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105 Table 8.36. Commodity groups. Standard Transportation Commodity Code Description Codes 1 Agricultural 1, 7, 8, 9 2 Nonmetallic Minerals 10, 13, 14, 19 3 Coal 11 4 Food 20 5 Nondurable Manufacturing 21, 22, 23, 25, 27 6 Lumber 24 7 Chemicals 28 8 Paper 26 9 Petroleum Products 29 10 Other Durable Manufacturing 30, 31, 33-39 11 Clay/Concrete/Glass 32 12 Waste 40 13 Miscellaneous Freight 41-47, 5020, 5030 14 Warehousing 5010 produced (originating) and attracted (terminating) in Florida. independent variable was guided by the employment by SIC in Production and attraction equations for the 14 commodity the industry associated with the STCC commodity for the pro- groups were based on population and employment relation- duction equations and with the industries determined by an I-O ships that were identified by statistical regressions with the model to be the principal consumers of the commodity for the TRANSEARCH freight database. The trip generation equations attraction equations. Productions and attractions of freight ton- were produced by a linear regression of observed county pro- nage at ports and airports are treated as special generators. duction and attraction tonnage by commodity group as the The trip generation equations were programmed into dependent variable and the employment by industry and/or FGEN for inclusion in the FSUTMS package. population variable for that county as the independent variable, as shown in Tables 8.37 and 8.38. The regression assumed a Trip Distribution zero-intercept (that is, no freight productions or attractions if the independent variable is also zero). A variety of independent FISHFM uses a standard gravity model for the distribution variables were tested to determine the best fit. The choice of of freight tonnage between zones. The average trip lengths for Table 8.37. Trip production equations. Code Name Coefficient Variable (Employment) Commodity Groups 1 Agricultural 45.597 SIC07 2 Nonmetallic Minerals 6,977.771 SUM(SIC10-14) 3 Coal No Production Employment 4 Food 245.464 SIC20 5 Nondurable Manufacturing 90.120 SUM(SIC21,22,23,25,27) 6 Lumber 241.464 SIC24 7 Chemicals 678.583 SIC28 8 Paper 190.814 SIC26 9 Petroleum Products 795.117 SIC29 10 Other Durable Manufacturing 212.202 SUM(SIC30,31,33-39) 11 Clay, Concrete, Glass 1498.501 SIC32 12 Waste 0.500 TOTEMP 13 Miscellaneous Freight 0.599 TOTEMP 14 Warehousing 314.852 SIC50 + SIC51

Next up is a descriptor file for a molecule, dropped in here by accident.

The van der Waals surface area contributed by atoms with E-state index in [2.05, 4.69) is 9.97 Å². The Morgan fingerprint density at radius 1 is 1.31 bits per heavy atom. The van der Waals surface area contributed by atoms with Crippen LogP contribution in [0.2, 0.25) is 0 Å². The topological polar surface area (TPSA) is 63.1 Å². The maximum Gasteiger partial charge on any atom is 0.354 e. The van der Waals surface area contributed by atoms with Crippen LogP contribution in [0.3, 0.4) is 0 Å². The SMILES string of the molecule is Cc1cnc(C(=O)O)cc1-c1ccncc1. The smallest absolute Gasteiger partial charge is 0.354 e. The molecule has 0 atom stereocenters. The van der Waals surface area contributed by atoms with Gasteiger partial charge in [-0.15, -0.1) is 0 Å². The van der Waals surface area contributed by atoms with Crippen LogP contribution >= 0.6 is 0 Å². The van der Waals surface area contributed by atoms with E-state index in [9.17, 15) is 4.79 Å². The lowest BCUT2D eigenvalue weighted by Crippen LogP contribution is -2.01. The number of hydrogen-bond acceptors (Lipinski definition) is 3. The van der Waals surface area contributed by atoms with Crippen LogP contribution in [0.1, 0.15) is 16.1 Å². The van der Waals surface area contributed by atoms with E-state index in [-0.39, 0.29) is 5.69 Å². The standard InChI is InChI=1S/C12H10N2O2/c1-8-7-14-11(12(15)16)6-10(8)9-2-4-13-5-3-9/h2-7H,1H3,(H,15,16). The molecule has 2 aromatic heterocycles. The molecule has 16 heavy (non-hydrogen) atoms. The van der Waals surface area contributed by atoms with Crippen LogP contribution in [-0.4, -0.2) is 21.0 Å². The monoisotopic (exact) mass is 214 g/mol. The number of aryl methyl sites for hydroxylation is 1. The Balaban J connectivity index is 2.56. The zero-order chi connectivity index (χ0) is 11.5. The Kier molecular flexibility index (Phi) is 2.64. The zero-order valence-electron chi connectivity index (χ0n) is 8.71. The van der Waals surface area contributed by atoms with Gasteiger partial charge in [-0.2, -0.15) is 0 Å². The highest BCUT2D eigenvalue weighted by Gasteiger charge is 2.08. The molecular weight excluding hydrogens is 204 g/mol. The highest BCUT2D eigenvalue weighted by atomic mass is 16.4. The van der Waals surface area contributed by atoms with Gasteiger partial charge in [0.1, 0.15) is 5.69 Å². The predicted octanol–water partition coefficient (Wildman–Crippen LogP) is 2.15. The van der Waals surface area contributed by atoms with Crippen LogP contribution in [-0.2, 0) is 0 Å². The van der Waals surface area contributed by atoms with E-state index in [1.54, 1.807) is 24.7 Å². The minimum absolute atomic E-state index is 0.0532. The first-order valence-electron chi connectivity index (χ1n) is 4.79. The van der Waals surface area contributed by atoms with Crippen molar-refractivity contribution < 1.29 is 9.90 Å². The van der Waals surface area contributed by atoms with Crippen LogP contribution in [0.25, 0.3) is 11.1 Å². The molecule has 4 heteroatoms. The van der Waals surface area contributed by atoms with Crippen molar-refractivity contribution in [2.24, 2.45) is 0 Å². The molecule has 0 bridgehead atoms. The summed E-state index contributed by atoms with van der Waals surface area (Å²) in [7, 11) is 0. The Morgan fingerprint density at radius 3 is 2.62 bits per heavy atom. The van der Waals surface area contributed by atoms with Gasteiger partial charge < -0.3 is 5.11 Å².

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106 Table 8.38. Trip attraction equations. Code Name Coefficient Variable Coefficient Variable Commodity Groups 1 Agricultural 23.537 SIC20 2 Nonmetallic Minerals 1461.302 SIC28 3 Coal 178.639 SIC49 4 Food 109.51 SIC51 5 Nondurable Manufacturing 24.698 SIC51 6 Lumber 147.624 SIC25 0.448 Pop 7 Chemicals 83.247 SIC51 8 Paper 23.924 SIC51 9 Petroleum Products 0.228 Pop 10 Other Durable Manufacturing 46.762 SIC 50 11 Clay, Concrete, Glass 2.964 Pop 12 Waste 68.089 SIC33 13 Miscellaneous Freight 2.886 SUM (SIC42,44,45) 14 Warehousing 2.926 Pop each commodity group were calculated from TRANSEARCH. quency distributions also showed the close correspondence That average trip length was used as the coefficient of TRAN- between the estimated and actual tables. The average trip dis- PLAN's gravity model deterrence function. The deterrence tance and deterrence coefficient by commodity group are function calculates friction factors using an exponential decay shown in Table 8.39. function of the impedance variable. Distance in miles was The model trip length frequency distributions of all 14 used to determine the impedance variable that produced the commodity groups are reasonable matches to the observed best fit to the observed trip distributions. A trip length fre- trip length frequencies from the Reebie database. For exam- quency distribution was prepared for both the estimated and ple, Figure 8.18 presents trip length frequency distributions the actual trip tables. For all commodity groups except min- for the food commodity group. erals and coal the R2 was above 0.646. For petroleum and Since the trip distribution used the standard TRANPLAN nondurable manufactured goods the R2 was above 0.95. The gravity model program, no special programs were needed to coincidence ratio of the actual and estimated trip length fre- operate with FSUTMS. Table 8.39. Average trip distance and deterrence coefficient by commodity group. Average Deterrence CG Group Description Distance Coefficient 1 Agricultural 1,260 0.00079 2 Nonmetallic Minerals 332 0.00301 3 Coal 764 0.00131 4 Food 681 0.00147 5 Nondurable Manufacturing 528 0.00189 6 Lumber 606 0.00165 7 Chemicals 790 0.00127 8 Paper 406 0.00246 9 Petroleum Products 768 0.00130 10 Other Durable Manufacturing 712 0.00140 11 Clay/Concrete/Glass 244 0.00410 12 Waste 1,034 0.00097 13 Miscellaneous Freight 748 0.00134 14 Warehousing 250 0.00400